Morning walk

It's harvest time, as I realised when I emerged from my work-induced fug and took the dog for her afternoon walk.  Quite how I had missed the characteristic combine hum I do not know.  Obviously I was much more into the cataloguing than I thought.  I hoped that the contactors wouldn't have started again by the time I did  my early morning walk the next day so I'd have chance to photograph the half done bits.  If I were a really good writer, I would now be telling you why I find the half doneness so intriguing but I can't actually think of anything momentous.  On that profound note, on to the photos.

Harvest time is one of the dog's best things.  For months, she has not been able to go into the crops, as I had it hammered into me by my farming relations from the time I was able to move on my own that one went ROUND the growing field, not THROUGH it.  Oh the horror when one day my sister and I, having done what we thought was a very careful recce went straight through the riverside field (planted with something) instead of round the edge.  We were seen, and our sin was reported to our grandparents.  It was quite a formative experience.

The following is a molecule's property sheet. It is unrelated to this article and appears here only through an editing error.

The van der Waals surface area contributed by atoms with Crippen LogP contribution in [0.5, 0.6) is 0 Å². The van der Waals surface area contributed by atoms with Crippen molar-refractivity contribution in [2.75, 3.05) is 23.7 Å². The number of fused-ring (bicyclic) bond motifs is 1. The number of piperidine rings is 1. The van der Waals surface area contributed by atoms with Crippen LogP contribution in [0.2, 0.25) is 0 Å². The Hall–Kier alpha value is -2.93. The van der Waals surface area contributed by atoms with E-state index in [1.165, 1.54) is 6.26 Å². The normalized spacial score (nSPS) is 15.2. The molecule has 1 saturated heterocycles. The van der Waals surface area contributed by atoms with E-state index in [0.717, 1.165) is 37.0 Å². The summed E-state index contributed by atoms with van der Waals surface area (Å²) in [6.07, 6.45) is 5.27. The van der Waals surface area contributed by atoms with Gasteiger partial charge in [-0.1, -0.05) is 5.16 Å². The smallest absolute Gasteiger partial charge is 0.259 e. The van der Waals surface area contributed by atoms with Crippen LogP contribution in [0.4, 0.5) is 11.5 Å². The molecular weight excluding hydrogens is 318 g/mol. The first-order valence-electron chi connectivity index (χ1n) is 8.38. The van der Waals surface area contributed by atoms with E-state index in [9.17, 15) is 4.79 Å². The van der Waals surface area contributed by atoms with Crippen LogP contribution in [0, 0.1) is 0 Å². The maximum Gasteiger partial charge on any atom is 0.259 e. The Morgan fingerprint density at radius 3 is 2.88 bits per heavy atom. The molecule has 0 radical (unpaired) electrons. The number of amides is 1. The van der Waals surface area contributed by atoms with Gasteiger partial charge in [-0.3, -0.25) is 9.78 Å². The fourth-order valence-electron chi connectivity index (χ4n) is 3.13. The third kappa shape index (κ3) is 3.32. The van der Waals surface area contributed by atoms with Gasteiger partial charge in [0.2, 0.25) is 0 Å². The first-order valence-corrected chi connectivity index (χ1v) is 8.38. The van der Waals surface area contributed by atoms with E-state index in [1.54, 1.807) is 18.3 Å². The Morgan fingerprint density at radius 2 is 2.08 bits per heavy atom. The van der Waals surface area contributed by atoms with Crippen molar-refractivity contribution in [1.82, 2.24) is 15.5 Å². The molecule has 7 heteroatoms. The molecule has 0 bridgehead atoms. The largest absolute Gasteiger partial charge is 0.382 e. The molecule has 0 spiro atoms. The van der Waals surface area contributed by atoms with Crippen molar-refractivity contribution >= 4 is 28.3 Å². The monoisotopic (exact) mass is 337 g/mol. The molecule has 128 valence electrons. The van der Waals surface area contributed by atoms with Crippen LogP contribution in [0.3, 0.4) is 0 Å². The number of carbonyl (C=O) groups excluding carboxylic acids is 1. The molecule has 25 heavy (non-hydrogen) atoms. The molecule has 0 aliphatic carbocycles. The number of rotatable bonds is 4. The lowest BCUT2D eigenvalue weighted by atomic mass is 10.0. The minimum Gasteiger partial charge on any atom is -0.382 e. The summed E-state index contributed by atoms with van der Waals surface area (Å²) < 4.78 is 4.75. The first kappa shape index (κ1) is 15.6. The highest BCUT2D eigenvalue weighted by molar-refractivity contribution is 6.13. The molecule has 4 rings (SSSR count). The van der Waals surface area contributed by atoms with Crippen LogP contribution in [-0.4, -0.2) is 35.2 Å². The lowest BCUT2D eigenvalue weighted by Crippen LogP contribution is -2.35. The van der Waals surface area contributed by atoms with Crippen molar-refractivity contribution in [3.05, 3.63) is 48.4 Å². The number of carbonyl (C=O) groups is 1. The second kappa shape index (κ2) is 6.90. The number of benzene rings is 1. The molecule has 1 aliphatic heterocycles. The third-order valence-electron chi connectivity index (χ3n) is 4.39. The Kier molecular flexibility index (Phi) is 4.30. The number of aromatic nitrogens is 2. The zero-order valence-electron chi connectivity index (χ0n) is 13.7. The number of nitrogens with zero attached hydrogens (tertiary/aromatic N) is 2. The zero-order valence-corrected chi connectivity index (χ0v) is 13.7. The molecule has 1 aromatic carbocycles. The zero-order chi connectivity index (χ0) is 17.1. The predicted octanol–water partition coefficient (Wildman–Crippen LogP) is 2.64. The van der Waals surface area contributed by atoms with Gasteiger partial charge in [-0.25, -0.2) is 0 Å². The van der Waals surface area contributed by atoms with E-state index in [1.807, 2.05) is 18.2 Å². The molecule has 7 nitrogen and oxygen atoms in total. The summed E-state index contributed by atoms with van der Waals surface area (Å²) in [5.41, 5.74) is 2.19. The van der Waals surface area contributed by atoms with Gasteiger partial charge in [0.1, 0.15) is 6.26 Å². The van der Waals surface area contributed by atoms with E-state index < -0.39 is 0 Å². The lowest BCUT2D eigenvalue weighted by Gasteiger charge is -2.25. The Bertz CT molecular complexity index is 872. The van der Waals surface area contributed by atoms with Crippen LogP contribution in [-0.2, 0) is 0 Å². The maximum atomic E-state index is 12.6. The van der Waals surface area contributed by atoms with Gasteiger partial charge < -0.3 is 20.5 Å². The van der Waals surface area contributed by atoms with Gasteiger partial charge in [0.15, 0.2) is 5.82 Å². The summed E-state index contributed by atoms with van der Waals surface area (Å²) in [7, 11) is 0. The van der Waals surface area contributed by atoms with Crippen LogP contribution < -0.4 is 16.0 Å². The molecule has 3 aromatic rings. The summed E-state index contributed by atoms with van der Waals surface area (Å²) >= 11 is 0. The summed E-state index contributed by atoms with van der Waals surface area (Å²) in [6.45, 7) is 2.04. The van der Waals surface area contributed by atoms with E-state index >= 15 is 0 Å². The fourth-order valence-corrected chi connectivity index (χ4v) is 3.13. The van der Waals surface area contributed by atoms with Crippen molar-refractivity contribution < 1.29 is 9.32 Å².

Once the harvest's done I cast off the dog's shackles and let her go off footpath briefly before it is sown again and we go back to the straight and narrow.

Further on in the walk, I try to count the pigs. I know there is at least one fewer as there is a notice on the farm gate offering half of one for sale.  Regret again that I have not got round to buying a chest freezer, for at least the tenth year running. The pigs do not help in my quest to count them, as they are still fast asleep. There should be new pigs soon as the boar's been and spent his time with Mrs Pig.

Right at the end of the walk, in the field the pigs aren't using, are these runner beans.  Not sure if they were planted deliberately.  I hope they survive.  There are certainly human foxes around. Our pear tree lolls over into the churchyard, and every single pear that side has been stripped: pointlessly as they are nowhere near ripe, so the thieves, having taken a few experimental bites and found the pears still rock hard, ended up dumping the chewed remains on the path.


Popular posts from this blog

Dick Sparrow - 40 Horse Hitch, and Neil Dimmock's 46 Percherons

The Way Things Were: Pony Magazine in the 1960s

Lauren Brooke: Heartland